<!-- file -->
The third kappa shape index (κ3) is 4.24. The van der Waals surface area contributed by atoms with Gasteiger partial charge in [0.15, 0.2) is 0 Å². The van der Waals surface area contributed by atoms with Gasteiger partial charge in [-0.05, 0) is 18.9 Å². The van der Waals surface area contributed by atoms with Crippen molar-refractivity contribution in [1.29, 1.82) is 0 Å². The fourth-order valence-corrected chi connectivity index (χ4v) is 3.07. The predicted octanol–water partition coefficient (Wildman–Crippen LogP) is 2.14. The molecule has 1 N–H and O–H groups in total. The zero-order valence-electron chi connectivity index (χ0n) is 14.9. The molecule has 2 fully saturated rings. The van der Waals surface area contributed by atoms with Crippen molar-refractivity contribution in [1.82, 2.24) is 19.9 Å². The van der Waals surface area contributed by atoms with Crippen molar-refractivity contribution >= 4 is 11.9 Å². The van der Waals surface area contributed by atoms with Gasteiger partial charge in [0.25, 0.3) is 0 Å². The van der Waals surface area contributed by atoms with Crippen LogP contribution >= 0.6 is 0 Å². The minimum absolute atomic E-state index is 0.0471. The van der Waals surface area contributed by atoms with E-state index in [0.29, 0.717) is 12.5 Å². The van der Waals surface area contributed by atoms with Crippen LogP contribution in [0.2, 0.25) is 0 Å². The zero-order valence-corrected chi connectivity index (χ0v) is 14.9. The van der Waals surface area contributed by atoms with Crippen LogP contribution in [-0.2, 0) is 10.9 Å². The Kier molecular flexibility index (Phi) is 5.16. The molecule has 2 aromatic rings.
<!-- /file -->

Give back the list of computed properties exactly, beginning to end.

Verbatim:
The third kappa shape index (κ3) is 4.24. The van der Waals surface area contributed by atoms with Gasteiger partial charge in [0.15, 0.2) is 0 Å². The van der Waals surface area contributed by atoms with Gasteiger partial charge in [-0.05, 0) is 18.9 Å². The van der Waals surface area contributed by atoms with Crippen molar-refractivity contribution in [1.29, 1.82) is 0 Å². The fourth-order valence-corrected chi connectivity index (χ4v) is 3.07. The predicted octanol–water partition coefficient (Wildman–Crippen LogP) is 2.14. The molecule has 1 N–H and O–H groups in total. The zero-order valence-electron chi connectivity index (χ0n) is 14.9. The molecule has 2 fully saturated rings. The van der Waals surface area contributed by atoms with Crippen molar-refractivity contribution in [1.82, 2.24) is 19.9 Å². The van der Waals surface area contributed by atoms with Crippen molar-refractivity contribution >= 4 is 11.9 Å². The van der Waals surface area contributed by atoms with Gasteiger partial charge in [0.25, 0.3) is 0 Å². The van der Waals surface area contributed by atoms with Crippen LogP contribution >= 0.6 is 0 Å². The minimum absolute atomic E-state index is 0.0471. The van der Waals surface area contributed by atoms with E-state index in [0.29, 0.717) is 12.5 Å². The van der Waals surface area contributed by atoms with Crippen LogP contribution in [0.2, 0.25) is 0 Å². The zero-order valence-corrected chi connectivity index (χ0v) is 14.9. The van der Waals surface area contributed by atoms with Crippen LogP contribution in [-0.2, 0) is 10.9 Å². The Kier molecular flexibility index (Phi) is 5.16. The molecule has 2 aromatic rings.